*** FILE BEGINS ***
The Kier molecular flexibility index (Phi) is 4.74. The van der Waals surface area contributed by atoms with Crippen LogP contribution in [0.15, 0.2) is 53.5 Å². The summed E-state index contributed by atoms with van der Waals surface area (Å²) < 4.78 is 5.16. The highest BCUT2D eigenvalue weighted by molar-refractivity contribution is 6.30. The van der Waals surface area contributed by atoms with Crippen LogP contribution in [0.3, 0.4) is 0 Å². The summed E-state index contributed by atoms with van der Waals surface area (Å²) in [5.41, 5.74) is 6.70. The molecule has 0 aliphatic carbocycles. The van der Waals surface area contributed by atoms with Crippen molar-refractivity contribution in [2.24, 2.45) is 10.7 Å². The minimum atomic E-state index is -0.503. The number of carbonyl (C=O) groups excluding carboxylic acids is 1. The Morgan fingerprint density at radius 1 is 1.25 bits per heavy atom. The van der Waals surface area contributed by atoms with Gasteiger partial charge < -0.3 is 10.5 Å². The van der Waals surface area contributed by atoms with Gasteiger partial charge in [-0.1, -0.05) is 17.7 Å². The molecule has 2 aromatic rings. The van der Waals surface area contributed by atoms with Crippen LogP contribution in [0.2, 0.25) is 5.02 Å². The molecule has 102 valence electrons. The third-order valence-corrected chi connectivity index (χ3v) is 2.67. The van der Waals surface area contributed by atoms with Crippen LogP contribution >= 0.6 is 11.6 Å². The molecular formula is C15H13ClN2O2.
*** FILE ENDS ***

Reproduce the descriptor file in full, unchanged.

The Kier molecular flexibility index (Phi) is 4.74. The van der Waals surface area contributed by atoms with Crippen LogP contribution in [0.15, 0.2) is 53.5 Å². The summed E-state index contributed by atoms with van der Waals surface area (Å²) < 4.78 is 5.16. The highest BCUT2D eigenvalue weighted by molar-refractivity contribution is 6.30. The van der Waals surface area contributed by atoms with Crippen LogP contribution in [0.3, 0.4) is 0 Å². The summed E-state index contributed by atoms with van der Waals surface area (Å²) in [5.41, 5.74) is 6.70. The molecule has 0 aliphatic carbocycles. The van der Waals surface area contributed by atoms with Crippen molar-refractivity contribution in [2.24, 2.45) is 10.7 Å². The minimum atomic E-state index is -0.503. The number of carbonyl (C=O) groups excluding carboxylic acids is 1. The Morgan fingerprint density at radius 1 is 1.25 bits per heavy atom. The van der Waals surface area contributed by atoms with Gasteiger partial charge < -0.3 is 10.5 Å². The van der Waals surface area contributed by atoms with Gasteiger partial charge in [-0.1, -0.05) is 17.7 Å². The molecule has 2 aromatic rings. The van der Waals surface area contributed by atoms with Crippen LogP contribution in [0.2, 0.25) is 5.02 Å². The molecule has 102 valence electrons. The third-order valence-corrected chi connectivity index (χ3v) is 2.67. The van der Waals surface area contributed by atoms with Crippen LogP contribution >= 0.6 is 11.6 Å². The molecular formula is C15H13ClN2O2.